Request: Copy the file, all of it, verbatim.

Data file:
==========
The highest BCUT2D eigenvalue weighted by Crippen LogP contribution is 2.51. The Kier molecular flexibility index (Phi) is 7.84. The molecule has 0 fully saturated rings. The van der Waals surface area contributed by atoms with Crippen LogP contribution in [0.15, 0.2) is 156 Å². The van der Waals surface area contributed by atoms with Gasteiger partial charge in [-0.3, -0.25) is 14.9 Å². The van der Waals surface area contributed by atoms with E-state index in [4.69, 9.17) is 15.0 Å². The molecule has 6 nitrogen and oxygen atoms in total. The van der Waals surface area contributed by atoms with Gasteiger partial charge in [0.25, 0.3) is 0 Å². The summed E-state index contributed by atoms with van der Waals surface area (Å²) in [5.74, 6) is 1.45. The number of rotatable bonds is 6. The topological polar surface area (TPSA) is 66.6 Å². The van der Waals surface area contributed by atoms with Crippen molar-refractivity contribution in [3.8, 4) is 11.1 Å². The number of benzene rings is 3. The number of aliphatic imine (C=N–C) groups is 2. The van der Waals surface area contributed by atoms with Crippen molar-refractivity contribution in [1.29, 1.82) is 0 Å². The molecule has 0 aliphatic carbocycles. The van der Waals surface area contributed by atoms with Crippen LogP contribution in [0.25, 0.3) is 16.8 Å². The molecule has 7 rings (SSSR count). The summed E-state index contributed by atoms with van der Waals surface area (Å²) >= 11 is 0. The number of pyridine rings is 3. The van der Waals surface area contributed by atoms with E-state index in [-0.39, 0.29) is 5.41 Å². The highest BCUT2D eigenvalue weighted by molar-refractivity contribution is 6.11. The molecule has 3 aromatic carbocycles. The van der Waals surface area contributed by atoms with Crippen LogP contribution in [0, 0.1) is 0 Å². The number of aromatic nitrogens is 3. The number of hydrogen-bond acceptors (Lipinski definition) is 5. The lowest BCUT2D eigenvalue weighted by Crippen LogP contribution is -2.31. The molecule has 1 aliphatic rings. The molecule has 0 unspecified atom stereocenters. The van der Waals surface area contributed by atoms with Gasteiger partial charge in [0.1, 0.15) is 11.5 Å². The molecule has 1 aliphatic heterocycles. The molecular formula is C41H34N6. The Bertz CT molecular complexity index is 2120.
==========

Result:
The highest BCUT2D eigenvalue weighted by Crippen LogP contribution is 2.51. The Kier molecular flexibility index (Phi) is 7.84. The molecule has 0 fully saturated rings. The van der Waals surface area contributed by atoms with Crippen LogP contribution in [0.15, 0.2) is 156 Å². The van der Waals surface area contributed by atoms with Gasteiger partial charge in [-0.3, -0.25) is 14.9 Å². The van der Waals surface area contributed by atoms with E-state index in [4.69, 9.17) is 15.0 Å². The molecule has 6 nitrogen and oxygen atoms in total. The van der Waals surface area contributed by atoms with Gasteiger partial charge in [0.25, 0.3) is 0 Å². The summed E-state index contributed by atoms with van der Waals surface area (Å²) in [5.74, 6) is 1.45. The number of rotatable bonds is 6. The topological polar surface area (TPSA) is 66.6 Å². The van der Waals surface area contributed by atoms with Crippen molar-refractivity contribution in [3.8, 4) is 11.1 Å². The number of benzene rings is 3. The number of aliphatic imine (C=N–C) groups is 2. The van der Waals surface area contributed by atoms with Crippen molar-refractivity contribution in [1.29, 1.82) is 0 Å². The molecule has 0 aliphatic carbocycles. The van der Waals surface area contributed by atoms with Crippen LogP contribution in [0.25, 0.3) is 16.8 Å². The molecule has 7 rings (SSSR count). The summed E-state index contributed by atoms with van der Waals surface area (Å²) >= 11 is 0. The number of pyridine rings is 3. The van der Waals surface area contributed by atoms with E-state index in [-0.39, 0.29) is 5.41 Å². The highest BCUT2D eigenvalue weighted by molar-refractivity contribution is 6.11. The molecule has 3 aromatic carbocycles. The van der Waals surface area contributed by atoms with Crippen LogP contribution in [0, 0.1) is 0 Å². The number of aromatic nitrogens is 3. The number of hydrogen-bond acceptors (Lipinski definition) is 5. The lowest BCUT2D eigenvalue weighted by Crippen LogP contribution is -2.31. The molecule has 1 aliphatic rings. The molecule has 0 unspecified atom stereocenters. The van der Waals surface area contributed by atoms with Gasteiger partial charge in [0.1, 0.15) is 11.5 Å². The molecule has 1 aliphatic heterocycles. The molecular formula is C41H34N6. The Bertz CT molecular complexity index is 2120.